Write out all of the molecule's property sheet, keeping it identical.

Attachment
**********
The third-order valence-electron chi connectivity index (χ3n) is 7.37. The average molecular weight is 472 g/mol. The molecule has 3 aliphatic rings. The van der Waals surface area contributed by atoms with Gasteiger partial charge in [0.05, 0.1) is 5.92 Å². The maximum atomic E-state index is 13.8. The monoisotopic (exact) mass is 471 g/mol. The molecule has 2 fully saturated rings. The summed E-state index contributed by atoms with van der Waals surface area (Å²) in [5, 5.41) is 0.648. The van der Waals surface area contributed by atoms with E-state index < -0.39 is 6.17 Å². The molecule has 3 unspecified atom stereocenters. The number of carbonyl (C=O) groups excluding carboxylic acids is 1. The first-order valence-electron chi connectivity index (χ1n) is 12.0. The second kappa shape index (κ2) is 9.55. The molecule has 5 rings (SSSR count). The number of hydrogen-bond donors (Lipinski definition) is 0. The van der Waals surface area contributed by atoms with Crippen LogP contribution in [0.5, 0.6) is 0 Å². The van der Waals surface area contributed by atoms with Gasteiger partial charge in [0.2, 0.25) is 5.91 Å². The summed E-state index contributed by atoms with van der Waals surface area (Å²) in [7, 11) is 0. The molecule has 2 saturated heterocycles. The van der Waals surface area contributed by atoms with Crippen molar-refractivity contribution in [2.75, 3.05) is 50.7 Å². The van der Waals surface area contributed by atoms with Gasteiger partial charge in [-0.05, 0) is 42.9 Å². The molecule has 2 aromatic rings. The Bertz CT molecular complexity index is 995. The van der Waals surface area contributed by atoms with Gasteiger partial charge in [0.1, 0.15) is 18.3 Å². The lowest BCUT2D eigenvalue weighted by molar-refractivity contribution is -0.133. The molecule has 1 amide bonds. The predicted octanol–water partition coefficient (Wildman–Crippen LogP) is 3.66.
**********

The third-order valence-electron chi connectivity index (χ3n) is 7.37. The average molecular weight is 472 g/mol. The molecule has 3 aliphatic rings. The van der Waals surface area contributed by atoms with Gasteiger partial charge in [0.05, 0.1) is 5.92 Å². The maximum atomic E-state index is 13.8. The monoisotopic (exact) mass is 471 g/mol. The molecule has 2 fully saturated rings. The summed E-state index contributed by atoms with van der Waals surface area (Å²) in [5, 5.41) is 0.648. The van der Waals surface area contributed by atoms with E-state index < -0.39 is 6.17 Å². The molecule has 3 unspecified atom stereocenters. The number of carbonyl (C=O) groups excluding carboxylic acids is 1. The first-order valence-electron chi connectivity index (χ1n) is 12.0. The second kappa shape index (κ2) is 9.55. The molecule has 5 rings (SSSR count). The number of hydrogen-bond donors (Lipinski definition) is 0. The van der Waals surface area contributed by atoms with Crippen LogP contribution in [0.5, 0.6) is 0 Å². The van der Waals surface area contributed by atoms with Gasteiger partial charge in [0.2, 0.25) is 5.91 Å². The summed E-state index contributed by atoms with van der Waals surface area (Å²) in [7, 11) is 0. The molecule has 2 saturated heterocycles. The van der Waals surface area contributed by atoms with Crippen molar-refractivity contribution in [2.75, 3.05) is 50.7 Å². The van der Waals surface area contributed by atoms with Gasteiger partial charge in [-0.05, 0) is 42.9 Å². The molecule has 2 aromatic rings. The Bertz CT molecular complexity index is 995. The van der Waals surface area contributed by atoms with Gasteiger partial charge in [0.1, 0.15) is 18.3 Å². The lowest BCUT2D eigenvalue weighted by molar-refractivity contribution is -0.133. The molecule has 1 amide bonds. The predicted octanol–water partition coefficient (Wildman–Crippen LogP) is 3.66.